• Great White

            “Writers use hedges in the vain hope that it will get them off the hook, or at least allow them to plead guilty to a lesser charge, should a critic ever try to prove them wrong.”

            Follow it up with a catchphrase like “Have a Snickers.”

            That’s the Spydyr handbook for not thinking.

          • Great White

            Why couldn’t it be both? 10 years blocking shots and defending team mates is hard to balk at in my view.

            In your world maybe 90 speed on NHL 16 is enough. Who knows…

  • Jay (not J)

    I dunno. This guy spent too much time working the Canadian Pacific Division stroll. You can’t play for Vancouver, Edmonton and Calgary and still have a soul to pray for when you go to bed at the end of the day. Tough dude though and a work ethic that the kids of today could do well to emulate.

  • Gerald R. Ford

    Boy, when he got here, was he ever a pleasant surprise. Crazy, crazy work ethic, as honest a player as you’ll ever see, utilized every ounce of talent he had, knew every trick in the book, and played like the Oil Drop was his family crest.

    The Oilers were never very pretty in those days, but they sure had some beauties.

    • Leef O'Golin

      I’m with you. I remember being somewhat unimpressed when he got picked up, but that was a fantastic move. Guy definitely gave it everything he had. Greatest Macedonian-Canadian to ever lace ’em up?? Ha.

  • Will

    Wow, I never realized a 200lbd right shooting 28 point per year D man was such a rarity. I mean, at the moment fans are demanding Eberle be traded for basically the equivalent of Steve Staios in Travis Hamonic.

  • Shredder

    You guys remember when Staios blocked a shot with his face? It was his forehead thankfully, so no major injury. But I just remember that he tried to stand up, wobbled on the ice, the jumped down to block another shot. I don’t know anyone else who’d take a lump like that to earn their ice time…and this is when he was an older dude.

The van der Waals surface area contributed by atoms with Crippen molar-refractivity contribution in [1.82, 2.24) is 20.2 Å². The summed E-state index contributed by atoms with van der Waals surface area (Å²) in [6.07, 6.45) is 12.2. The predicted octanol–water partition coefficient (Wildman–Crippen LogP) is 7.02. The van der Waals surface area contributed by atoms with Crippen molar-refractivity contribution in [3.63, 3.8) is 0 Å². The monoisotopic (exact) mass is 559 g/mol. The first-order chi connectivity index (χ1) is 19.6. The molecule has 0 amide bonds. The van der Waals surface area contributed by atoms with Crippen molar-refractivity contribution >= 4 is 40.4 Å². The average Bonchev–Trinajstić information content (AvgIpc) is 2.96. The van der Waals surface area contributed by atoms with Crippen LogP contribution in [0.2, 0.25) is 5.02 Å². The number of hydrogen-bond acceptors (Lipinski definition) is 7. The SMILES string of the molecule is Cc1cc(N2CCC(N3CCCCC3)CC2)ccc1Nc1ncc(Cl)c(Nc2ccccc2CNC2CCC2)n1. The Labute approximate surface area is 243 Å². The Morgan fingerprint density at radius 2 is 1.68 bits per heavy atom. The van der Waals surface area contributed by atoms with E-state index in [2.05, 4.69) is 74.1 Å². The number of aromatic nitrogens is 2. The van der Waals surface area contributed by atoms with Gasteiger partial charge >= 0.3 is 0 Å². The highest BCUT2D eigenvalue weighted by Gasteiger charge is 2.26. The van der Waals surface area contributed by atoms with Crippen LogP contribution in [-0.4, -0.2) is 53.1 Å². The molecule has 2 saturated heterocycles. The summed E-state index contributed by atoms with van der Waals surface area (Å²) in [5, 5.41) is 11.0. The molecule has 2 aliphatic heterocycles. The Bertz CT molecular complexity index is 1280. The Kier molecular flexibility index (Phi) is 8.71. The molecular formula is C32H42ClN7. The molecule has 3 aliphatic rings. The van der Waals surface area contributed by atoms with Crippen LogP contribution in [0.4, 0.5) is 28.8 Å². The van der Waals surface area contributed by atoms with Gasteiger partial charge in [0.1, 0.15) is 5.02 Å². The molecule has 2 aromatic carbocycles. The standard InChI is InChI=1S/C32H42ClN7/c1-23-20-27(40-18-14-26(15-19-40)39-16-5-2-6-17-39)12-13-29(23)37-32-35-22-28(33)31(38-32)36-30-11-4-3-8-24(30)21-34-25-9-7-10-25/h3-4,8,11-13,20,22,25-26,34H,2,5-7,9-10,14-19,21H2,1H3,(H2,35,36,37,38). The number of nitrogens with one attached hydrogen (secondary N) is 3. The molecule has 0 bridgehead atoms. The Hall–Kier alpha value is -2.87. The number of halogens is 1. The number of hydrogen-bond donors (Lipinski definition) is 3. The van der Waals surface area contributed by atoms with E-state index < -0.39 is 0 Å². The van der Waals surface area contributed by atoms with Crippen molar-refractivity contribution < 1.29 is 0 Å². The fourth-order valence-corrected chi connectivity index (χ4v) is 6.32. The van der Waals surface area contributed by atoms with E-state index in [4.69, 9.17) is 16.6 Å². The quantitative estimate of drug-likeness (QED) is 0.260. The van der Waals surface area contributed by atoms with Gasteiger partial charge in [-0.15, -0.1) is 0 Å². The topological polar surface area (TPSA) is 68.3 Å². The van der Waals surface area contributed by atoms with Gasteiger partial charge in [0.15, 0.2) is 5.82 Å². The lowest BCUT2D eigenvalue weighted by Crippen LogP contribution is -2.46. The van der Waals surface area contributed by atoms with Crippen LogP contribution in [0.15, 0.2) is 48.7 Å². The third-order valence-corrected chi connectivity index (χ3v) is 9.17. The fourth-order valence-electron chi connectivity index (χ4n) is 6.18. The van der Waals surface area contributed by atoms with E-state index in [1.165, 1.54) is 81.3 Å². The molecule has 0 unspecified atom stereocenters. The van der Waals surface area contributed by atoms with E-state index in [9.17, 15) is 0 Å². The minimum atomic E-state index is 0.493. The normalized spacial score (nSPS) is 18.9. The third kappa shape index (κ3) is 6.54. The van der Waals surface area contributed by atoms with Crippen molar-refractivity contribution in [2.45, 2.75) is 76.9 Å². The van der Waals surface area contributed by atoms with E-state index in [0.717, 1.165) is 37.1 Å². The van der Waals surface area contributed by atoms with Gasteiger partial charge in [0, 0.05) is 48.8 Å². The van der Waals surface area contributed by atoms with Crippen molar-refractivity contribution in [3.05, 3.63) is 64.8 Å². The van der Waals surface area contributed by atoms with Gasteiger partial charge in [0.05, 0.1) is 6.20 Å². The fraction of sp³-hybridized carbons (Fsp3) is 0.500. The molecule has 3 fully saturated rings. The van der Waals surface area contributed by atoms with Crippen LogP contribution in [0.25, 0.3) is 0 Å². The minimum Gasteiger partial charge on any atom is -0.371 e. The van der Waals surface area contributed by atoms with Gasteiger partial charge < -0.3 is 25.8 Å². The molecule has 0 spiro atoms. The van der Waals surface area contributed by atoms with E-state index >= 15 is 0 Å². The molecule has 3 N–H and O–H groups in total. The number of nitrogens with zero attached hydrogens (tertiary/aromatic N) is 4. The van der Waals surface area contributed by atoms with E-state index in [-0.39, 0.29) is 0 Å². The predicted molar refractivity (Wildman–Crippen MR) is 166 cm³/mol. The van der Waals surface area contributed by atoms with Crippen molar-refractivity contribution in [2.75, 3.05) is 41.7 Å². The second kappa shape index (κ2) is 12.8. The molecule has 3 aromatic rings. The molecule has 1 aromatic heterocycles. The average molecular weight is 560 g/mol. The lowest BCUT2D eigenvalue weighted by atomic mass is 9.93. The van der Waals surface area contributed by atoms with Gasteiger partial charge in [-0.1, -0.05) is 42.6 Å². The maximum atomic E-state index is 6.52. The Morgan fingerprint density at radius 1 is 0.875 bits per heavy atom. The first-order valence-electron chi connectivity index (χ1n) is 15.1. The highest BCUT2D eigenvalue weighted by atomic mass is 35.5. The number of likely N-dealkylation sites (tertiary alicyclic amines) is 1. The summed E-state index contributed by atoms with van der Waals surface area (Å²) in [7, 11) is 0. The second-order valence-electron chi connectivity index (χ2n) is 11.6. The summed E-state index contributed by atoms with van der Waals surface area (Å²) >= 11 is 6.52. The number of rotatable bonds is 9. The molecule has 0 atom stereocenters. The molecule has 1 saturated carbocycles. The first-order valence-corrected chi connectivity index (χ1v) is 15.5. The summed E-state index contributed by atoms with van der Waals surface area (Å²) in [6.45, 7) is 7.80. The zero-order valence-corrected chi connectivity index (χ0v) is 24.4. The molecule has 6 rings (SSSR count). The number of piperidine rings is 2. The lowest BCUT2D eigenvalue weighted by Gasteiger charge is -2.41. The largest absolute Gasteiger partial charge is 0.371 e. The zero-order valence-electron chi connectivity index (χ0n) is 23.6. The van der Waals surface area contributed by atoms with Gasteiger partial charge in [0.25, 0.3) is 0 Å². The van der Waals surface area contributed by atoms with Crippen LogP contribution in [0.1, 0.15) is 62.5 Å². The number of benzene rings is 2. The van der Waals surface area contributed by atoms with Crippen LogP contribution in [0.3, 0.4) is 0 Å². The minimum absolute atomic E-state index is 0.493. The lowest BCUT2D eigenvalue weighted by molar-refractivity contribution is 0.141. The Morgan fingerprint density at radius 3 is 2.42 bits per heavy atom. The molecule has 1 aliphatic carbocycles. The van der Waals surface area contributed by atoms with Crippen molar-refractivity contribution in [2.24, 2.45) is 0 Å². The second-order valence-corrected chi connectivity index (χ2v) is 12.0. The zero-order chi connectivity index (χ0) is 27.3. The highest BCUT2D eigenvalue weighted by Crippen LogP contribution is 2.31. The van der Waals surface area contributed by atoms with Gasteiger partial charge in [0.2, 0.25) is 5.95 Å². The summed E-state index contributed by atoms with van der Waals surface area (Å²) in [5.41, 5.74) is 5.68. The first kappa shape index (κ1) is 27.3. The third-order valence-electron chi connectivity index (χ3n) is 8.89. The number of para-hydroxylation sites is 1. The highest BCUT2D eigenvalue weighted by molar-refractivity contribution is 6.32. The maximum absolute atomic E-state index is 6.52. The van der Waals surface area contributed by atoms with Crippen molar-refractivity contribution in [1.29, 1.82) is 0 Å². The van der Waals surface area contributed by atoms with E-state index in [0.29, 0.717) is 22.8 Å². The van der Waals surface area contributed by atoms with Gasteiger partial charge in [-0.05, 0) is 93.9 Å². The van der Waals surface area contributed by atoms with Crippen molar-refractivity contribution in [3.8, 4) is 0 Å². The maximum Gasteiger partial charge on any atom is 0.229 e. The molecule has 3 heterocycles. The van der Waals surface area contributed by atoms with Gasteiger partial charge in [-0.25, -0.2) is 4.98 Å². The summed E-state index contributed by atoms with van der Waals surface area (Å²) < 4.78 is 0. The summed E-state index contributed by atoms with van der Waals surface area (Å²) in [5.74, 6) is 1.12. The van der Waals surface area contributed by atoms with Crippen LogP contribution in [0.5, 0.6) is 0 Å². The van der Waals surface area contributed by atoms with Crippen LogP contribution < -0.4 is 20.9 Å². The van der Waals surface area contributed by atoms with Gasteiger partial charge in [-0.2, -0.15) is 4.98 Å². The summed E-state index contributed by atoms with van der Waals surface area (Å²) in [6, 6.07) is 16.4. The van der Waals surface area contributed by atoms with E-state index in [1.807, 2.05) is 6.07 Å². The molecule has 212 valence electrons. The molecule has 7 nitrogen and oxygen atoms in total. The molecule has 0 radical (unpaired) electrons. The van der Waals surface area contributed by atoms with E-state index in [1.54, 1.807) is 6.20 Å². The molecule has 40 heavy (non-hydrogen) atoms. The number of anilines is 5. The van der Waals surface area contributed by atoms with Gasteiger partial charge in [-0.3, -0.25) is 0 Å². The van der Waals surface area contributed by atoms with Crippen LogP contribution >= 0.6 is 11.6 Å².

I remember going to a game, must have been 2008 or 2009, and I grabbed one of those game-day booklets at the door. All the players had to answer a few questions, and one of them was “who would be your dream linemates” and most people were picking Ovechkin and Crosby, but Staios picked his actual linemates. I really liked that.

  • @Hallsy4

    I saw Staois and moreau at a charity thing when I was about 14. Both were nice enough to take the time to shake my hand and I was completely in awe of them. I’ll never forget staois hand, each and every fingernail was black and blue with bruises. Don’t know what the man did but looked like it had been crushed with a brick, and he certainly didn’t miss a game. He was tough as nails and I remember him being a lot smaller than I thought he would be in person. A lot smaller. It also stood out to me that they both had really good looking wives haha. Also remember Moreau’s fight when his shoulder came out as he was squared off with someone, Staois stepped in and fought the guy for him…. Miss those teams always battling for 8th at this time of year. Take steady Steve on my team any day.

  • Aitch

    Those eyes. How come no one mentions his eyes? And I’m not talking about for staring lovingly into. When Staios got mean, his stare alone was enough to scare most mortal humans.

  • camdog

    Staois was a beauty he wasn’t afraid to battle and the puck did not die on his stick.

    Looks by thumbs down, to many comments complimenting Staois as if many only remember his last 2-3 years in the league. It’s a shame that many only remember many players for their last few years in the league.